A jail sentence and an eleventh-hour police raid on his law office didn’t stop Virginia Del. Joe Morrissey from winning a special election to retain his seat Tuesday.
Morrissey, running as an independent, was back in jail for the night when unofficial returns showed he won the special election with 42 percent of the vote to Democrat Kevin Sullivan’s 33 percent and Republican Matt Walton’s 24 percent, according to the Washington Post.
But if lawmakers have their way, Morrissey won’t stay a delegate for long.
The former Democrat ran his re-election campaign while on work-release from jail, where he was sentenced to serve six months in December after entering an Alford plea to a misdemeanor charge of contributing to the delinquency of a minor. He pleaded guilty while maintaining his innocence in order to avoid felony charges that stemmed from a sexual relationship he allegedly had with his underage former receptionist.
All that legal drama apparently wasn’t much of a deterrent for Morrissey’s constituents, although it’s worth noting that only 6,720 ballots were cast in a district of about 53,000 registered voters, according to the Richmond Times-Dispatch.
“They’re interested in my body of work in the General Assembly,” Morrissey told the Associated Press after the election. “Nobody works harder for their constituents than I do.”
But Morrissey’s colleagues are not at all interested in having him back in the General Assembly, which begins its session Wednesday. House of Delegates Speaker William J. Howell (R) said in a statement that there are a number of options available to lawmakers to oust Morrissey from the legislature, according to the Washington Post.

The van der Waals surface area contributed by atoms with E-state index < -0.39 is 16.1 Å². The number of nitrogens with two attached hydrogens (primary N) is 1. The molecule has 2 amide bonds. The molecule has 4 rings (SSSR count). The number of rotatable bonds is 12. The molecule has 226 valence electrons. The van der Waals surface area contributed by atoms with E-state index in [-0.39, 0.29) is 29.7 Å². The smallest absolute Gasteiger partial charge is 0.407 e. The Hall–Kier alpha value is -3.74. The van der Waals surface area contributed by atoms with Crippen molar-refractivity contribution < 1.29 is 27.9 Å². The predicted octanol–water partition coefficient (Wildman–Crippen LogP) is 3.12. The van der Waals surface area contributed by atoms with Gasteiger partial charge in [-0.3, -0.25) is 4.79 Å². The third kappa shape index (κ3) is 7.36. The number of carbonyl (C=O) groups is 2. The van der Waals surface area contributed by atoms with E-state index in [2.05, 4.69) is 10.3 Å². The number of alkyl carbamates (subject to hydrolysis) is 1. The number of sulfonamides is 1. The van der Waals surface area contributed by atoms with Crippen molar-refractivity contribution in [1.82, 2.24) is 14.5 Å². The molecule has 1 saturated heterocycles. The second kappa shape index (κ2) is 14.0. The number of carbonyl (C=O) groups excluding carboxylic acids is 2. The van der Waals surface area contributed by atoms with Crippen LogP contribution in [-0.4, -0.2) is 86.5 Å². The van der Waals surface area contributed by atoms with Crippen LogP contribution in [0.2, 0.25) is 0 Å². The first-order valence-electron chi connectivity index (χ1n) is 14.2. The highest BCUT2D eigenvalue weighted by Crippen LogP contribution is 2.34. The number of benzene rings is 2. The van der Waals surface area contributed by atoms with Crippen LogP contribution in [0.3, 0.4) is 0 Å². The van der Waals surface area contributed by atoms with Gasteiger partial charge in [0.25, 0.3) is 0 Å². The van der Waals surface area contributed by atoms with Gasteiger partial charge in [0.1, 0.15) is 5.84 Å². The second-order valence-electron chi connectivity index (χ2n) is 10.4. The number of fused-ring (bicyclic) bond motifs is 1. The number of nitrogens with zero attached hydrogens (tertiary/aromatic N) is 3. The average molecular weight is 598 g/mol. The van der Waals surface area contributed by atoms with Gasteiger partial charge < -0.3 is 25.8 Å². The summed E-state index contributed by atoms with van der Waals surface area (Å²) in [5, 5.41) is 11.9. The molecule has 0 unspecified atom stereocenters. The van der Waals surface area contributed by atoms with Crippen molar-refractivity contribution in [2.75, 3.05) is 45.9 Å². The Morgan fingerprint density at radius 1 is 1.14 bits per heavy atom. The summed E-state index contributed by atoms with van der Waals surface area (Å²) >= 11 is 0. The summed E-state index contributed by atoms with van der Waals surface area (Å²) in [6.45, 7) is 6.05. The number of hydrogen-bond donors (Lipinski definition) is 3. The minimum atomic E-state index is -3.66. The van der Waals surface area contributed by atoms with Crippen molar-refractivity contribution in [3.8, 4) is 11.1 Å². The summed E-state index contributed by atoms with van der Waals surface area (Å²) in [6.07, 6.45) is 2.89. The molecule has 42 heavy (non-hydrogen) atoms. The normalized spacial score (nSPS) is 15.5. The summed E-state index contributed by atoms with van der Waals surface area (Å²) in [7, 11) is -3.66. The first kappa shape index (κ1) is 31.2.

“Mr. Morrissey’s election tonight does not change the fact that his actions fall grievously short of the standards of a public servant in the House of Delegates,” Howell said, as quoted by the newspaper. “As Speaker, I have an obligation to faithfully and impartially discharge my duties as presiding officer and a responsibility to protect the honor and integrity of the House of Delegates as an institution.”
Delegates could choose to file a resolution to either censure Morrissey, which would require a simple majority of the full body, or to expel him, which would require two-thirds approval, according to the Post.
Morrissey told the AP that if his colleagues do try to kick him out of the legislature, he plans to fight back on voting rights grounds.
Regardless of what happens in the General Assembly, Morrissey’s legal troubles appear to be far from over. When police searched his law office Monday for information on allegedly falsified court documents, Morrissey decried it as an attempt to “disrupt” his re-election effort; but the search signals that the investigation into Morrissey’s alleged relationship with the teenage receptionist continues.